What kind of photography are you selling? This one should be obvious and the easiest to solve, though can be frighteningly difficult for a lot of photographers. It can be tempting to place a huge variety of work onto your website and proudly proclaim that you are a master of all. The only problem is that there are no masters of all and the client knows it. Narrow down your focus and make it painfully obvious what sort of photography client you are looking to work with.

How does the customer get in touch? A contact page should be obvious, moreover, making the contact process as easy as possible is just as important. If you think that you are being clever hiding behind a contact form to avoid the odd spam email, you are doing viewers a disservice. Don't make getting in touch with you difficult. Provide the information so that customers can easily get in touch using the mechanism of their choice.

Where do you live? I am often surprised how frequently I will visit a photographer's (or model's) website and be completely unable to figure out where on the planet they are from. I get it, you want to make it seem like you are an international rock star that travels the world for all of your shoots. The only problem is that even most of those international rock stars you look up to still do quite a bit of work at home. Most customers can't afford to hire a long distance photographer so it becomes mandatory that they are able to hunt for photographers in their area. Furthermore, Google tends to prioritize local results when users search for a service such as photography, if Google knows what city you are in, they may give you a hand by sending you more traffic that is actually relevant and possibly a real client.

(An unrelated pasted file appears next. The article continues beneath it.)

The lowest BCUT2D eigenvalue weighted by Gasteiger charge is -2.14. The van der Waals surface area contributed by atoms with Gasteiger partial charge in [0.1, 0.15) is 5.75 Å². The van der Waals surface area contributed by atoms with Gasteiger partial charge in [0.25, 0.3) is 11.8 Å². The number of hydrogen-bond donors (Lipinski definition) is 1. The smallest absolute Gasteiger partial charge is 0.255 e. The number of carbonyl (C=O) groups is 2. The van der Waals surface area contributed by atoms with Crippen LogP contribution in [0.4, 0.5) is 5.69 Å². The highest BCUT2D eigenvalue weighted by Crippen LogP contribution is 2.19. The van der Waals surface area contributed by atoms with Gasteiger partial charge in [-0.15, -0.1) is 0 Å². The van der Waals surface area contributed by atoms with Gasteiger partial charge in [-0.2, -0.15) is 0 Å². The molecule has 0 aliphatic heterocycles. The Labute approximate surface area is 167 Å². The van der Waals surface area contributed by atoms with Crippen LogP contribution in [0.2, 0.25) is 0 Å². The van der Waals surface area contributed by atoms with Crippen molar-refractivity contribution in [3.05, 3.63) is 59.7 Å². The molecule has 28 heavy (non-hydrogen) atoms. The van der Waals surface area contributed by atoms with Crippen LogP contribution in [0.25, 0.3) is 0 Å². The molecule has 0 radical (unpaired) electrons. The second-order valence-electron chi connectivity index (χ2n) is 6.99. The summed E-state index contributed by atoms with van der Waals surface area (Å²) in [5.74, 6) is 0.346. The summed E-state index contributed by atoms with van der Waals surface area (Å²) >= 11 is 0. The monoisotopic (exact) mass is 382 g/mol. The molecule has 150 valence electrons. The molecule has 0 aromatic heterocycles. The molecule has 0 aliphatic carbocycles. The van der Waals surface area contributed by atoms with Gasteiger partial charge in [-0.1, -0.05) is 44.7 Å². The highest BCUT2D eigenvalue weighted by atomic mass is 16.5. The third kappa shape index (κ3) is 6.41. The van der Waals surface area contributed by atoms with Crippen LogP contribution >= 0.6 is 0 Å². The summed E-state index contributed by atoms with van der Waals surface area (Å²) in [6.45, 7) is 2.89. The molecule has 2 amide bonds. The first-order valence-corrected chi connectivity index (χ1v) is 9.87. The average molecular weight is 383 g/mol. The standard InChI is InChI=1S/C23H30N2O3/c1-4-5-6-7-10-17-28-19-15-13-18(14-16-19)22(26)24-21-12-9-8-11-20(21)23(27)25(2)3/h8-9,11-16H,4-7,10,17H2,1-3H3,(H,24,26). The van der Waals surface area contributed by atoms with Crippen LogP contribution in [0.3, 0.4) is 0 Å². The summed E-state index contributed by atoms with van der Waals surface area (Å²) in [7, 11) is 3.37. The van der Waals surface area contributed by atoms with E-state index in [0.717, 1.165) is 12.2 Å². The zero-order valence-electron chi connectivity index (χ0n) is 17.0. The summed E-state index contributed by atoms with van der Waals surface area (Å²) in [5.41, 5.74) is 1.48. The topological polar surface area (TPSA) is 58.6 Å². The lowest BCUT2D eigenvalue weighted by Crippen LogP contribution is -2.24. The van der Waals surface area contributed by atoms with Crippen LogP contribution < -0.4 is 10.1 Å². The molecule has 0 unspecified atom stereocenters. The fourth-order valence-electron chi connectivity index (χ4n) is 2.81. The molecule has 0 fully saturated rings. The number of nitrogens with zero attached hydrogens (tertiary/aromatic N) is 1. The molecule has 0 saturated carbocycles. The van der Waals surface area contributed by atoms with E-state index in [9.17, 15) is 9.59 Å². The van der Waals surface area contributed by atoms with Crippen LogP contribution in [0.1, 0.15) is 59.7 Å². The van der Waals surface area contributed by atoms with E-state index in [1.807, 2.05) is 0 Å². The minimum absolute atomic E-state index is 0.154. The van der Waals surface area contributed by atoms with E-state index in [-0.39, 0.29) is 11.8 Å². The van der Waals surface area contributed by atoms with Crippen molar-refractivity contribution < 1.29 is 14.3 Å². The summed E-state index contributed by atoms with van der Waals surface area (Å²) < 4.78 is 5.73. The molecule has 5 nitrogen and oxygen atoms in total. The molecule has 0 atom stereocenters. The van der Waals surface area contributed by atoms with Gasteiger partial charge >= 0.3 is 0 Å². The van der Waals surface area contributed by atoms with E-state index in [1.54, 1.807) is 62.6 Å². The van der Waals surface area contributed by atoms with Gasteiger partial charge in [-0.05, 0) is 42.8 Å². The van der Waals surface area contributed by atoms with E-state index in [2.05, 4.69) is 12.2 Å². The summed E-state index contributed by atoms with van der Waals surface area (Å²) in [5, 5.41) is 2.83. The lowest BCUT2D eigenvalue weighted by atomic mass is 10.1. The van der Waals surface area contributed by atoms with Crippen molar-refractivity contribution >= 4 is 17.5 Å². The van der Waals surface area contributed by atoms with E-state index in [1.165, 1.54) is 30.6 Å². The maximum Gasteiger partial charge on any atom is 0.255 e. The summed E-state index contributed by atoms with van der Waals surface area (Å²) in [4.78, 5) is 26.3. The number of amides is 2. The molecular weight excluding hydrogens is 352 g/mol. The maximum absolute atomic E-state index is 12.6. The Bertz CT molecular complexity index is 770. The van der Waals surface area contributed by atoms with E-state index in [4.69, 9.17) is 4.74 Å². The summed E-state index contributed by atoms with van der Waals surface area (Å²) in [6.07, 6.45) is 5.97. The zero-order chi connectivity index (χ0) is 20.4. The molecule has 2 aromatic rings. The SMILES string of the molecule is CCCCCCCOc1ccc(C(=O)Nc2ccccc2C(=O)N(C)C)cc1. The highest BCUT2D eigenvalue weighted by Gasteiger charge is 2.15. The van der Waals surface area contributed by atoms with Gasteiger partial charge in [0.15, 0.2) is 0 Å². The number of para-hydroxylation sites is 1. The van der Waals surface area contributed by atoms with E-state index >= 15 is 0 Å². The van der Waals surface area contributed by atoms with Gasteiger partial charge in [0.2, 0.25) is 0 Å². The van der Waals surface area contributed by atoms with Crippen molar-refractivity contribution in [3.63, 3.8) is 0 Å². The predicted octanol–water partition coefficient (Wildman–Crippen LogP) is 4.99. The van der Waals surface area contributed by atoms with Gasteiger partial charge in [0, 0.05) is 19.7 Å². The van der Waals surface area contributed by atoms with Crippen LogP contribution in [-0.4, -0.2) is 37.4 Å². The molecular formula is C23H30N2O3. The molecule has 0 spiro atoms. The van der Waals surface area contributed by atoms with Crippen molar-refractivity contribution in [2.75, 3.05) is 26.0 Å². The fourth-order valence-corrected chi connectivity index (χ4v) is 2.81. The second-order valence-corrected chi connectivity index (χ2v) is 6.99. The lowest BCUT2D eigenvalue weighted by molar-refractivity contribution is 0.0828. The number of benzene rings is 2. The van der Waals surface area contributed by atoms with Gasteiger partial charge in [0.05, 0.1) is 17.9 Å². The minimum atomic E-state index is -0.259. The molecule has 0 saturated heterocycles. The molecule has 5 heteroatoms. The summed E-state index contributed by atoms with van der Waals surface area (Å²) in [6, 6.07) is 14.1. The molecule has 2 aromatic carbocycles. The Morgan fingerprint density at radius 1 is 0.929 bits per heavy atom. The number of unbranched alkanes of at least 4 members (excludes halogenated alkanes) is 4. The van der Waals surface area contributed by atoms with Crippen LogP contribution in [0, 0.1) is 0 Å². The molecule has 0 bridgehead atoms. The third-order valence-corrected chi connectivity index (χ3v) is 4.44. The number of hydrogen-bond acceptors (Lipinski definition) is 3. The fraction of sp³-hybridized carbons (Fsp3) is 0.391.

Allef Vinicius

The Gallery
You had better get your gallery right as it can either help showcase your work in the best possible light or frustrate a user making them forget about your photography. A gallery should be trivially easy to use so stay away from any complex hierarchal navigation. A gallery should also showcase your work heroically so you may want to rethink index pages of tiny thumbnails. Finally, a gallery is only as strong as its weakest photo, don't pepper the viewer with every image you have ever taken. Instead only reveal a small selection of your absolute best work.


Ahsan Avi

It Better Be Fast
Viewers aren't patient, if a user has already viewed dozens of photography websites and each one is annoyingly slow, imagine the instant change in the mood you will evoke when yours pops into life without delay. Optimize your website to be as fast as possible, never make the viewer wait if you don't have to. This means making sure your website isn't the typical Wordpress mess of plugins and redundant code that skyrockets the load time. It also means actually taking the time to optimize each image for the fastest load time possible without sacrificing quality. Also, don't use .pngs for your photos, they will make your website much slower as they never can shrink as small as a well compressed .jpg.

Conclusion
More often than not your website is responsible for the first impression that your brand has with a prospective client, it should serve you well and create a great one. Don't make the viewer question your credibility because you have a crappy website. Instead, impress them with your attention to detail as it will imply that you bring said attention to detail into every shoot you plan. Most importantly, though, make sure your website prioritizes showcasing the quality of your photography above all else.